The Industrial Accident Board employs what is commonly referred to as a Thirty Day Rule. In sum, the Thirty Day Rule requires all investigations be completed, witnesses identified, discovery exchanged, and settlement offer made thirty or more days from the hearing. If the employer makes a settlement offer outside of the Thirty Day Rule that is equal or above the Board’s award, the claimant is not entitled to an attorney’s fee.
“The purposes of this rule are: (1) to encourage early settlement by employers before claimants’ attorneys must engage in substantial pre-hearing preparation, and (2) to prevent abuses by claimants’ attorneys, who do not accept valid settlement offers, and thereby force unnecessary Industrial Accident Board hearings.”
In Teresa Holben v. Pepsi Bottling Ventures, the parties appeared before the Board on a dispute regarding the compensation rate for temporary partial disability benefits (“TPD”). The Board agreed with the employer and awarded TPD based upon the average wage of the employer’s Labor Market Survey (“LMS”). The employer made a Thirty Day Rule Offer for TPD that included a higher compensation rate than ultimately was awarded by the Board. As such, the Board denied the claimant an attorney’s fee. The Board ordered the employer to reimburse the claimant’s medical witness’ fees, as there was an award pursuant to 19 Del. C. § 2322(e).
The claimant appealed the Board’s calculation of TPD and the decision not to award an attorney’s fee to the Superior Court. The Superior Court affirmed the Board’s ruling on TPD but reversed and remanded the issue of an attorney’s fee to the Board. The Superior Court concluded that the Thirty Day Rule Offer did not include an offer to pay medical witness’ fees, the claimant succeeded on the “issue” of recovering such fees, so an award of attorney’s fees was mandatory.
The employer argued the triggering factor for attorney’s fees is the award of compensation; i.e. TPD. The employer also noted the claimant had not incurred an expert’s fee until after the Thirty Day Rule Offer was sent and she had an opportunity to cancel her expert’s deposition without incurring a cancellation fee.
The Superior Court acknowledged “[t]here is reason to question, at some level, the right to recovery attorney’s fees as a cost simply because the claimant recovered a separate cost.” However, the Superior Court held the statute required an award of attorney’s fees. The Superior Court also found the claimant was entitled to consider the settlement offer for a full 30 days and rejected the employer’s second argument.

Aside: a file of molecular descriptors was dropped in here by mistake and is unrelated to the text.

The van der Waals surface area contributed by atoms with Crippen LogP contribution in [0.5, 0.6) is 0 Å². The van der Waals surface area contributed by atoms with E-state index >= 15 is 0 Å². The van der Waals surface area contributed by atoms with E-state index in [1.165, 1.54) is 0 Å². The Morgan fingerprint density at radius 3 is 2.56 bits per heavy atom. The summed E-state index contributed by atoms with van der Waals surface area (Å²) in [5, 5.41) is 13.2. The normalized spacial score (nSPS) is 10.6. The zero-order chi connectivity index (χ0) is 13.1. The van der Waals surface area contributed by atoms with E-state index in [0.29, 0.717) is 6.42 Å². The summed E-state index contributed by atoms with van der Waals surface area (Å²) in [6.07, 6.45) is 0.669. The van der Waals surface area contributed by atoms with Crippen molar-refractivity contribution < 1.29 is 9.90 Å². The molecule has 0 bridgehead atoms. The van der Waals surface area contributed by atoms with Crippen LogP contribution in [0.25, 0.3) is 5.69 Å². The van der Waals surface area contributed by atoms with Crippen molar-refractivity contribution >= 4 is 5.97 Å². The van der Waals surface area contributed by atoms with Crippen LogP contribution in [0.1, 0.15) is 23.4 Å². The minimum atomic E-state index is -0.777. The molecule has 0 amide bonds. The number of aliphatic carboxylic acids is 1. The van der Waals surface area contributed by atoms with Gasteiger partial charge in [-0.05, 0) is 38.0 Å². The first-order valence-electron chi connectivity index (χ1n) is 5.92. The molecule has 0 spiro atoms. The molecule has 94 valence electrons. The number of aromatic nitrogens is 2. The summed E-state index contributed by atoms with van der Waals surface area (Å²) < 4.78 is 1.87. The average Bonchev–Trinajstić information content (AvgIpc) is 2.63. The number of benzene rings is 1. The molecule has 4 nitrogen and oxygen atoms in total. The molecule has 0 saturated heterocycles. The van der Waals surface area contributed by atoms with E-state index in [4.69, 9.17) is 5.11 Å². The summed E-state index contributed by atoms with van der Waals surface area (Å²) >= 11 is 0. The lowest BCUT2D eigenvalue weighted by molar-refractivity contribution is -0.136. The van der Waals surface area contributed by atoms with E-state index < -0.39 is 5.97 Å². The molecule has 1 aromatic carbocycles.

The Superior Court’s Order is currently on appeal to the Delaware Supreme Court and raised concern in the Workers’ Compensation Bar. The common practice of many attorneys in Delaware making a Thirty Day Rule Offer is not to include a medical witness’ fee. However, if the claimant incurs a cancellation fee in conjunction with accepting the employer’s offer, those fees are generally reimbursed by the employer. The Superior Court’s Order requires settlement offers to now include an offer for medical witness’ fees in order to avoid an award of attorney’s fees. Pending a reversal of this Order, it is recommended that settlement offers now include an offer to pay the claimant’s expert’s cancellation fees incurred in conjunction with acceptance of a settlement offer.
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 State v. Drews, 491 A.2d 1136, 1139 (Del. 1985).
 (e) The fees of medical witnesses testifying at hearings before the Industrial Accident Board on behalf of an injured employee shall be taxed as a cost to the employer or the employer’s insurance carrier in the event the injured employee receives an award.
 Teresa Holben v. Pepsi Bottling Ventures, 2018 WL 6603792, at *1 (Del. Super. Ct. Dec. 13, 2018).
 Id at *9.